You may have heard about Yamas in yoga class, but you may not have had the chance to delve into the ancient philosophy behind them. If you are new to The Yoga Sutras, it is one of the seminal texts on yoga philosophy, written thousands of years ago. It is a practical guidebook for living a fulfilled, positive life. The credited author, Patanjali, outlines the eight-limbed path of yoga, Yamas, Niyamas, Asana, Pranayama, Pratyahara, Dharana, Dhyana, and Samadhi. The path is simple, yet not easy.
What are Yamas? They are considered the five moral restraints or your attitudes and behaviors. This ethical compass encourages us to examine our patterns, habits, and how we treat ourselves and others. Don’t look at the Yamas as concrete rules because none of us are perfect; consider them fluid guidelines to incorporate into your life.
1. Everyday Yamas: Ahimsa: Ahimsa translates to the absence of or freedom from harm, judgment or violence. Often, we are harsh and judgmental with ourselves and by extension, treat others in a detrimental manner. Cultivating a compassionate, loving, understanding, patient attitude toward yourself and others is the key to ahimsa.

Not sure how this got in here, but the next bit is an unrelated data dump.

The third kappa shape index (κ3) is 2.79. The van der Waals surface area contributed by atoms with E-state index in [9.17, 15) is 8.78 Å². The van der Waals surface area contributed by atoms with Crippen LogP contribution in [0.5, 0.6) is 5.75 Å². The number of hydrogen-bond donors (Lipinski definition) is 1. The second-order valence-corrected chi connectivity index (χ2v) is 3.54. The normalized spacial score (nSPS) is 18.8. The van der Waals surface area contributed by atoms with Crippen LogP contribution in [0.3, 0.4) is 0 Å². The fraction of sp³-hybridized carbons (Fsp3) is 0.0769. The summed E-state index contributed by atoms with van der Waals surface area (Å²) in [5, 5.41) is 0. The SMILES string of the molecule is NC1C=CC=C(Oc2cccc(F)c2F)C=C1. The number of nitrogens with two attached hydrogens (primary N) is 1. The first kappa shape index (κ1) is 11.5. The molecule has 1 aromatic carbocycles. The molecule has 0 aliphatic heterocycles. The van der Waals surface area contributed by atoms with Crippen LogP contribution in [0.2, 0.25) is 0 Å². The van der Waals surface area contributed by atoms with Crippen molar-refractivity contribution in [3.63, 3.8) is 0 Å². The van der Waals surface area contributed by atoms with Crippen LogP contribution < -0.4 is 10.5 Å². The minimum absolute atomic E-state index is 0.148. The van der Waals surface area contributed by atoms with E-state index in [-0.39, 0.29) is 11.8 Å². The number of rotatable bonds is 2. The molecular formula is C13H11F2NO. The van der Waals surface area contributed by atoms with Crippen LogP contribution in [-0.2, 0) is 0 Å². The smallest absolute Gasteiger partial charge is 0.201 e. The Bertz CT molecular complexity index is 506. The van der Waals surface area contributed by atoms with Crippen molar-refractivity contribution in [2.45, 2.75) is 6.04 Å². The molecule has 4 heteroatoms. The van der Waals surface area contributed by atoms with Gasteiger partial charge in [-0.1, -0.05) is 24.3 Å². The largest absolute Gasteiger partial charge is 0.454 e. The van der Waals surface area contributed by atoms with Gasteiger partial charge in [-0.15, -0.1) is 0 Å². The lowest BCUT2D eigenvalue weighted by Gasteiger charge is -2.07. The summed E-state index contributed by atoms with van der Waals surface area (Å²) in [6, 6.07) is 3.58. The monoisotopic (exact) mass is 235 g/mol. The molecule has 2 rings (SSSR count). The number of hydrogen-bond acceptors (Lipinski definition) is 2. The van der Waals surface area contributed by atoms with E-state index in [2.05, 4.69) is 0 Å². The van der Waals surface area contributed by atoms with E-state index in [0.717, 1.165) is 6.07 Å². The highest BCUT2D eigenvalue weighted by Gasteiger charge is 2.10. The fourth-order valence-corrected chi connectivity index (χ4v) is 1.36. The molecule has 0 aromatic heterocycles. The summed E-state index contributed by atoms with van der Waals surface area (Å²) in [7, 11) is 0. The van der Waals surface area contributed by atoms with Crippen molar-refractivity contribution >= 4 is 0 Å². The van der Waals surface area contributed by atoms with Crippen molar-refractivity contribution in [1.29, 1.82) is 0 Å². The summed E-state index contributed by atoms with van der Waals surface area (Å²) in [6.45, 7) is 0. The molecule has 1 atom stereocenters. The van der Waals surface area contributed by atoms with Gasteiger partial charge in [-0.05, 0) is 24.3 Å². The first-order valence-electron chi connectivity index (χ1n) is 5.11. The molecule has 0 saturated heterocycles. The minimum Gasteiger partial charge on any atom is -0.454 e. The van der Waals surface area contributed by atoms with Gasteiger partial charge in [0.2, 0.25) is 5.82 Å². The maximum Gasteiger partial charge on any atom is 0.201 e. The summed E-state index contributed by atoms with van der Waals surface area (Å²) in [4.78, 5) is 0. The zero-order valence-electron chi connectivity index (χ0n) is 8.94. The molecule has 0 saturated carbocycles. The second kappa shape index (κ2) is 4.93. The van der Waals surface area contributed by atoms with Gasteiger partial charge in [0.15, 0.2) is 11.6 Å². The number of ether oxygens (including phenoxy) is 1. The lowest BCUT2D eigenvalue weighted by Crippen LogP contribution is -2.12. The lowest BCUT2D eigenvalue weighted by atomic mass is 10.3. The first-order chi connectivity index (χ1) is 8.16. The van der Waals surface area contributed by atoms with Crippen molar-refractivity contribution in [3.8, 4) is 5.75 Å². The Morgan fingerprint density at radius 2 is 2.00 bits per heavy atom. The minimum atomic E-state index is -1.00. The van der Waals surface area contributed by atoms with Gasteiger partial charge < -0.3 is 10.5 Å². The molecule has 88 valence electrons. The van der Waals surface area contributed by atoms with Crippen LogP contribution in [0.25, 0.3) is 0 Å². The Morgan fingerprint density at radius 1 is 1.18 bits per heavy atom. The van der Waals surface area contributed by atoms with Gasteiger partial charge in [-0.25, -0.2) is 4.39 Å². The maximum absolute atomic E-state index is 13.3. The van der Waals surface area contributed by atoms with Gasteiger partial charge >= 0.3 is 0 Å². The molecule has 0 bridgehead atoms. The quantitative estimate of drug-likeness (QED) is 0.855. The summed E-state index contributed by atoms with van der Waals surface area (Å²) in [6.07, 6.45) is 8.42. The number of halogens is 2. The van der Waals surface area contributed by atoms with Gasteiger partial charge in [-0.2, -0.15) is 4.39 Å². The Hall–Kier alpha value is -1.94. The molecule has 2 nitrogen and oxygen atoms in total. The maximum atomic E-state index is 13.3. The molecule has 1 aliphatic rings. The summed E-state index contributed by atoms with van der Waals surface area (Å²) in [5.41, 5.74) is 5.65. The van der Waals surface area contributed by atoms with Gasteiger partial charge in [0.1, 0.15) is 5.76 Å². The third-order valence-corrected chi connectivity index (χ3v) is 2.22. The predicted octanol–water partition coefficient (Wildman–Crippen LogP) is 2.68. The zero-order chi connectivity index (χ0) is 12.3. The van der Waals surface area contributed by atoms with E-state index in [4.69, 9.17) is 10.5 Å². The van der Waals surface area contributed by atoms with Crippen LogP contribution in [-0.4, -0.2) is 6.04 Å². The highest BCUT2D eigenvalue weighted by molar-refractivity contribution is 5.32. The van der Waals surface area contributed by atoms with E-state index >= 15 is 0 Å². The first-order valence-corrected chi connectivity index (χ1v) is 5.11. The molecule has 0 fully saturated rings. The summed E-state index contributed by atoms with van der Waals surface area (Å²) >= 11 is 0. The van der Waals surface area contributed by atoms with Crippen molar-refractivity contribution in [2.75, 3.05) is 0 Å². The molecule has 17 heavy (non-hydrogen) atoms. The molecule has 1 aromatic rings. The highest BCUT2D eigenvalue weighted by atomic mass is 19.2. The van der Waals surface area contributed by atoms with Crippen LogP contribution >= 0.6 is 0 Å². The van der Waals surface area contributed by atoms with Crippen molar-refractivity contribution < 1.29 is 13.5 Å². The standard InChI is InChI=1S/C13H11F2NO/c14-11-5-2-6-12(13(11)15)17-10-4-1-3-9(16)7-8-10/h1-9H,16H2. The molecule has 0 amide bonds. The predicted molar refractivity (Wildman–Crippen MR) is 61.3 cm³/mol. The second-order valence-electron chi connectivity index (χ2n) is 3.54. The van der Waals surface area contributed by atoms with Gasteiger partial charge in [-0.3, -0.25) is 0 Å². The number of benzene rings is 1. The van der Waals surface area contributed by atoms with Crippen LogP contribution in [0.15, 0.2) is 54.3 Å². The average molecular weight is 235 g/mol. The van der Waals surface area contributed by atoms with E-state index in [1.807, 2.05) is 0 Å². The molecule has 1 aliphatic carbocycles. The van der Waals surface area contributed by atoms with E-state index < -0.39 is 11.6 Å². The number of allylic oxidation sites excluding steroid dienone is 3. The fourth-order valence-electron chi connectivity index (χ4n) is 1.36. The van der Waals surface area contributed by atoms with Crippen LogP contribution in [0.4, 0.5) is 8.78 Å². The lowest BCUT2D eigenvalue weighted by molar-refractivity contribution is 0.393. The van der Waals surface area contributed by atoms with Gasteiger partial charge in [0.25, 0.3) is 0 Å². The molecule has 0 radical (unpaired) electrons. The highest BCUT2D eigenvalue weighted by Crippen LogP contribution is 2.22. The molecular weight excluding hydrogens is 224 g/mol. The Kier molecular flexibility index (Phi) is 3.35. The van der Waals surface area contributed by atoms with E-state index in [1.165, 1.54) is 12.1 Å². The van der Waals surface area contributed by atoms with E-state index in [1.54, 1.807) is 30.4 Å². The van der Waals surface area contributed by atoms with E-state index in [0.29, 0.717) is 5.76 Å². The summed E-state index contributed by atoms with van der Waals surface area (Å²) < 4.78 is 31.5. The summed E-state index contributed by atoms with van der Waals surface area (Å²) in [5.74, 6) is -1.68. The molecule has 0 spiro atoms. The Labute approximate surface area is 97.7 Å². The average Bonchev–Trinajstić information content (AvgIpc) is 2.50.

2. Everyday Yamas: Satya: Satya is truthfulness in thought, word, and deed. Truthfulness needs to be balanced by kindness and mindful expression. When we are authentically living in our own truth, we are in harmony with the universe and everything surrounding us. Working toward loving communications, non-judgment, and honesty will create a life of ease and flow.
3. Everyday Yamas: Aparigraha: Aparigraha is the freedom from hoarding or collecting. When you operate from a place of scarcity, you can be greedy with your feelings, your actions, and your belongings. Remind yourself that abundance exists for everyone. Learn to trust the wealth of the universe and only utilize what you need in the moment. It takes practice to release attachment to possessions and even people. You can do it!
4. Everyday Yamas: Asteya: Asteya translates to freedom from stealing. Like all the other Yamas, this principle transcends simple appropriation of a tangible item. It’s the concept of becoming free from cravings for wealth, power, possessions, and attachment to outcomes. Also, Asteya reminds us to respect other people’s time and energy. Don’t be an energy vampire! Cultivate a sense of completion from within.
5. Everyday Yamas: Bramacharya: Bramacharya translates to moderation. It’s one of the most misunderstood tenets in yoga philosophy. Often, it is translated into a life of celibacy and religious study; however, most yogis are householders and live in modern society. Instead, strive toward moderation and balance in all matters. Your own restraint and moderation are key to your personal growth.
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